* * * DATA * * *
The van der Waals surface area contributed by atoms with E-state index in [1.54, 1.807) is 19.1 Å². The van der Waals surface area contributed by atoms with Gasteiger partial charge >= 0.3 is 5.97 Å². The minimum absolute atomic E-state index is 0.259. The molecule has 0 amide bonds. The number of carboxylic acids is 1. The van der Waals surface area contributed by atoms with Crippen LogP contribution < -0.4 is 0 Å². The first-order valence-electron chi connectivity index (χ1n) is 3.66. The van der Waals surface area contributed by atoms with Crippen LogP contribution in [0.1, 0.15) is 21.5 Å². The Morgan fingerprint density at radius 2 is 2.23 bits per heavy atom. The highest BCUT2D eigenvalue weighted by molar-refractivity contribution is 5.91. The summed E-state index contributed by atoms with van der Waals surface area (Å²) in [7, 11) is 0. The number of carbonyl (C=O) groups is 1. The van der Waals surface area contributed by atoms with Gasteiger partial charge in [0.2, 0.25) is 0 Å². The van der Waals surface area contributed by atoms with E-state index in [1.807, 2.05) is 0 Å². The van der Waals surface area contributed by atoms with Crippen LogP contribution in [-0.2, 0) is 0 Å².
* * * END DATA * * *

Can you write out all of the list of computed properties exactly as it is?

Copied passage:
The van der Waals surface area contributed by atoms with E-state index in [1.54, 1.807) is 19.1 Å². The van der Waals surface area contributed by atoms with Gasteiger partial charge >= 0.3 is 5.97 Å². The minimum absolute atomic E-state index is 0.259. The molecule has 0 amide bonds. The number of carboxylic acids is 1. The van der Waals surface area contributed by atoms with Crippen LogP contribution < -0.4 is 0 Å². The first-order valence-electron chi connectivity index (χ1n) is 3.66. The van der Waals surface area contributed by atoms with Crippen LogP contribution in [0.1, 0.15) is 21.5 Å². The Morgan fingerprint density at radius 2 is 2.23 bits per heavy atom. The highest BCUT2D eigenvalue weighted by molar-refractivity contribution is 5.91. The summed E-state index contributed by atoms with van der Waals surface area (Å²) in [7, 11) is 0. The number of carbonyl (C=O) groups is 1. The van der Waals surface area contributed by atoms with Gasteiger partial charge in [0.2, 0.25) is 0 Å². The van der Waals surface area contributed by atoms with E-state index in [1.807, 2.05) is 0 Å². The van der Waals surface area contributed by atoms with Crippen LogP contribution in [-0.2, 0) is 0 Å².